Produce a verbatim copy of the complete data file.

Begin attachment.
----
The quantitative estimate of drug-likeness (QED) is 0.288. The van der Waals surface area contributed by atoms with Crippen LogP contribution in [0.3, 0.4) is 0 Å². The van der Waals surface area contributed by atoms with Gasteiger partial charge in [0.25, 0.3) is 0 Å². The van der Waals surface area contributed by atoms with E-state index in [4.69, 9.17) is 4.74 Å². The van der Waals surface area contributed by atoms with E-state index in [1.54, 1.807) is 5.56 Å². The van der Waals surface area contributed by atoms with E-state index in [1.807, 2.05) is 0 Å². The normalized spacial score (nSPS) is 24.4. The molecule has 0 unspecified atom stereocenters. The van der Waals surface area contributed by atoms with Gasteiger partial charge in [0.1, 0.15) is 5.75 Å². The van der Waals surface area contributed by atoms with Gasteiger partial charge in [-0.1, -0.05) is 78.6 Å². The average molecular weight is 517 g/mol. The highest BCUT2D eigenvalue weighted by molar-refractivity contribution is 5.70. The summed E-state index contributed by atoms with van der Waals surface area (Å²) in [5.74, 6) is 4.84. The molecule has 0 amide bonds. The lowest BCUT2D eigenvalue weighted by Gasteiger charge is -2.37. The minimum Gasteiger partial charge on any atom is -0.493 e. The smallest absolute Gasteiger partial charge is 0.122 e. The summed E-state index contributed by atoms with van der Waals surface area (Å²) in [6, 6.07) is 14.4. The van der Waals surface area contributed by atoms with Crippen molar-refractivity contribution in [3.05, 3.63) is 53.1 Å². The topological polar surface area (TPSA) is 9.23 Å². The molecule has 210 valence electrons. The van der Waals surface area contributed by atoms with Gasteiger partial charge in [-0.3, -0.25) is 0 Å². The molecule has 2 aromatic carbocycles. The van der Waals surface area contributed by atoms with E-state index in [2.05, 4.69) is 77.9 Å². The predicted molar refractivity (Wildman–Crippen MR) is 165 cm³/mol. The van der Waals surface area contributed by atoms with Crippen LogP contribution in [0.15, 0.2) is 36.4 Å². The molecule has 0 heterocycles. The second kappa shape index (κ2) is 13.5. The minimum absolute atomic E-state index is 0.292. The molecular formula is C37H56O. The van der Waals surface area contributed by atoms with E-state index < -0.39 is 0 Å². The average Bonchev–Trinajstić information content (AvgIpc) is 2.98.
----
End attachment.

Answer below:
The quantitative estimate of drug-likeness (QED) is 0.288. The van der Waals surface area contributed by atoms with Crippen LogP contribution in [0.3, 0.4) is 0 Å². The van der Waals surface area contributed by atoms with Gasteiger partial charge in [0.25, 0.3) is 0 Å². The van der Waals surface area contributed by atoms with E-state index in [4.69, 9.17) is 4.74 Å². The van der Waals surface area contributed by atoms with E-state index in [1.54, 1.807) is 5.56 Å². The van der Waals surface area contributed by atoms with E-state index in [1.807, 2.05) is 0 Å². The normalized spacial score (nSPS) is 24.4. The molecule has 0 unspecified atom stereocenters. The van der Waals surface area contributed by atoms with Gasteiger partial charge in [0.1, 0.15) is 5.75 Å². The van der Waals surface area contributed by atoms with Gasteiger partial charge in [-0.1, -0.05) is 78.6 Å². The average molecular weight is 517 g/mol. The highest BCUT2D eigenvalue weighted by molar-refractivity contribution is 5.70. The summed E-state index contributed by atoms with van der Waals surface area (Å²) in [5.74, 6) is 4.84. The molecule has 0 amide bonds. The lowest BCUT2D eigenvalue weighted by Gasteiger charge is -2.37. The minimum Gasteiger partial charge on any atom is -0.493 e. The smallest absolute Gasteiger partial charge is 0.122 e. The summed E-state index contributed by atoms with van der Waals surface area (Å²) in [6, 6.07) is 14.4. The van der Waals surface area contributed by atoms with Crippen molar-refractivity contribution in [3.05, 3.63) is 53.1 Å². The topological polar surface area (TPSA) is 9.23 Å². The molecule has 210 valence electrons. The van der Waals surface area contributed by atoms with Gasteiger partial charge in [-0.3, -0.25) is 0 Å². The molecule has 2 aromatic carbocycles. The van der Waals surface area contributed by atoms with E-state index in [2.05, 4.69) is 77.9 Å². The predicted molar refractivity (Wildman–Crippen MR) is 165 cm³/mol. The van der Waals surface area contributed by atoms with Crippen LogP contribution in [0.15, 0.2) is 36.4 Å². The molecule has 0 heterocycles. The second kappa shape index (κ2) is 13.5. The minimum absolute atomic E-state index is 0.292. The molecular formula is C37H56O. The van der Waals surface area contributed by atoms with E-state index < -0.39 is 0 Å². The average Bonchev–Trinajstić information content (AvgIpc) is 2.98.